State Unemployment Rates and The Impact Of COVID

Preparing today for tomorrow’s impact

 Now that we have endured the significant period of termination and layoffs associated with the COVID pandemic, leading to record unemployment claims, we are left making assumptions on how the Government will assess the annual unemployment rate for the following year.

Unemployment Tax Rates have typically been dictated by one of two methods:

  1. If you are with a PEO, the rate is proposed, and if with a reputable PEO, notice is given at least 30 days before an increase is going to take effect. One of the excellent selling points I always liked is when being with a PEO; it is more like a “fixed mortgage rate” than the “adjustable” one when doing payroll in house.
  1. If you are doing your payroll “In House,” which means through QB, an Accountant or Payroll Service, your State Unemployment rate has always been assessed annually according to your “own” Unemployment Claims

Will the Government decide to spread out, in some fashion, the impact this has caused our Country to lower the impact on companies that had more than their share of claims or assess it like the days of yore? 

It is yet to be announced, but I think it is essential to start thinking about preparing for tomorrow

Keep in close contact with your PEO payroll tech, Accountant, or State Unemployment Office so that you have as much notice, as possible, for a potential increase over the next few years so that you can build this cost/pass it along into your business model.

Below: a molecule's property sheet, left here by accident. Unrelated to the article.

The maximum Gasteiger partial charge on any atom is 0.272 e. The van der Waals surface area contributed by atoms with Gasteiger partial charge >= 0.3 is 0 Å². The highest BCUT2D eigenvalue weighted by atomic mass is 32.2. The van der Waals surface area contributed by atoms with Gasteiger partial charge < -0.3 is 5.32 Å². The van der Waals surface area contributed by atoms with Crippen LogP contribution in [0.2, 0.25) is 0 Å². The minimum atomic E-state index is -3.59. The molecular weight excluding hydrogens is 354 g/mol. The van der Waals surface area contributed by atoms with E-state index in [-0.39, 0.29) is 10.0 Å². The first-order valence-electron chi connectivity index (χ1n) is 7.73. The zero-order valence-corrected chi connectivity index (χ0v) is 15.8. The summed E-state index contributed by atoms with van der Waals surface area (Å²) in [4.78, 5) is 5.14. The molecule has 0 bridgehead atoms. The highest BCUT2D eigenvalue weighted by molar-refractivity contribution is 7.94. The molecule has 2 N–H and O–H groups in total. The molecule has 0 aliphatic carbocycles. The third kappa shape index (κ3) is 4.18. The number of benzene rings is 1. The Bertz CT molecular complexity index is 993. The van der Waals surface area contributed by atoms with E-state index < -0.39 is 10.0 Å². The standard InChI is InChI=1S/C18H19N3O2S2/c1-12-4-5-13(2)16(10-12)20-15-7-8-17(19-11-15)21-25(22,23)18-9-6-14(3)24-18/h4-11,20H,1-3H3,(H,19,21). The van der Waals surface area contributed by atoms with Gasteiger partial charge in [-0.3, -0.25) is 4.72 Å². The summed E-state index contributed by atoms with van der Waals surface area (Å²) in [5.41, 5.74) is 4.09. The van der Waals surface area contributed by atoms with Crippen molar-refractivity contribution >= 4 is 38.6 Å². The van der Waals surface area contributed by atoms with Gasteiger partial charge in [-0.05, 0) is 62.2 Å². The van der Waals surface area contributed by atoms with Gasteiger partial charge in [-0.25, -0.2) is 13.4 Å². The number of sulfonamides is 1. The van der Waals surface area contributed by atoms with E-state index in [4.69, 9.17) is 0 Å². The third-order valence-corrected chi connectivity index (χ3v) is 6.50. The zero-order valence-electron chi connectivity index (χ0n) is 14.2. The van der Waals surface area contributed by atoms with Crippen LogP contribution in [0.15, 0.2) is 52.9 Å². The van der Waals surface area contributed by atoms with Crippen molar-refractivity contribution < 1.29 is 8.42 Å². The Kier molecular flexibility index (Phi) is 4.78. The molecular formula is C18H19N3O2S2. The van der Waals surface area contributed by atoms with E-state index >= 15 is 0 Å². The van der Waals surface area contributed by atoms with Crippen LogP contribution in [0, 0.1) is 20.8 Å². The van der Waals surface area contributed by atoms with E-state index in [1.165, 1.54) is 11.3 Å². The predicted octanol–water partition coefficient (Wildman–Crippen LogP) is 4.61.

ALWAYS keep a close eye on your invoicing so that nothing is slipped in there without your knowledge.  Perhaps you’ve signed a contract that allows your PEO to increase taxes when they are only passing the increase along to you.  That is fine, but YOU need to be aware of it in advance so you can bid this increase in your future work!

  • If you are bidding on jobs, most businesses put an expiration on their quotes, but if you haven’t practiced this in the past, now would be an excellent time to get into the habit of making this more clear. (When I was in the construction trades, sometimes, builders would not pick up my services for 6-8 months after I bid on a job, so this is why having a 30-day limit is a good idea right now)
  • If you have many part-time employees, you may want to work your business model into utilizing more full-time employees. Why?  Because the State Unemployment Tax applies to a certain threshold in each State.  In Florida, for example, The State Unemployment tax goes away after an employee hits $7,000 in annual wages.